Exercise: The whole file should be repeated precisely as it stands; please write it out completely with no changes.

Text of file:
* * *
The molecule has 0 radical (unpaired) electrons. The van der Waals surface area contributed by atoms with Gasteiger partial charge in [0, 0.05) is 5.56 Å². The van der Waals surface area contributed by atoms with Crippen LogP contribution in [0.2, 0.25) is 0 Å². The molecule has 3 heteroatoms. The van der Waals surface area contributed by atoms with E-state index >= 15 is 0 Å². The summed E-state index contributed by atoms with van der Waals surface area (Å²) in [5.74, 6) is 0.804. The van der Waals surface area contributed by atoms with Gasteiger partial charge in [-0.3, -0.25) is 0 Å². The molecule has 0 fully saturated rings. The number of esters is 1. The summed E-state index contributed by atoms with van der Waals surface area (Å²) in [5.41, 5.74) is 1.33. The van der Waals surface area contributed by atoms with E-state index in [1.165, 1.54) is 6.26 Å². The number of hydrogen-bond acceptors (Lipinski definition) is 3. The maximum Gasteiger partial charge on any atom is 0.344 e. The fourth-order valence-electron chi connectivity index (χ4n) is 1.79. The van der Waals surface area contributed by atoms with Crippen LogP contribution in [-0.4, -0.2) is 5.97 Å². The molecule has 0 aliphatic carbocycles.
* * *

The molecule has 0 radical (unpaired) electrons. The van der Waals surface area contributed by atoms with Gasteiger partial charge in [0, 0.05) is 5.56 Å². The van der Waals surface area contributed by atoms with Crippen LogP contribution in [0.2, 0.25) is 0 Å². The molecule has 3 heteroatoms. The van der Waals surface area contributed by atoms with E-state index >= 15 is 0 Å². The summed E-state index contributed by atoms with van der Waals surface area (Å²) in [5.74, 6) is 0.804. The van der Waals surface area contributed by atoms with Gasteiger partial charge in [-0.3, -0.25) is 0 Å². The molecule has 0 fully saturated rings. The number of esters is 1. The summed E-state index contributed by atoms with van der Waals surface area (Å²) in [5.41, 5.74) is 1.33. The van der Waals surface area contributed by atoms with E-state index in [1.165, 1.54) is 6.26 Å². The number of hydrogen-bond acceptors (Lipinski definition) is 3. The maximum Gasteiger partial charge on any atom is 0.344 e. The fourth-order valence-electron chi connectivity index (χ4n) is 1.79. The van der Waals surface area contributed by atoms with Crippen LogP contribution in [-0.4, -0.2) is 5.97 Å². The molecule has 0 aliphatic carbocycles.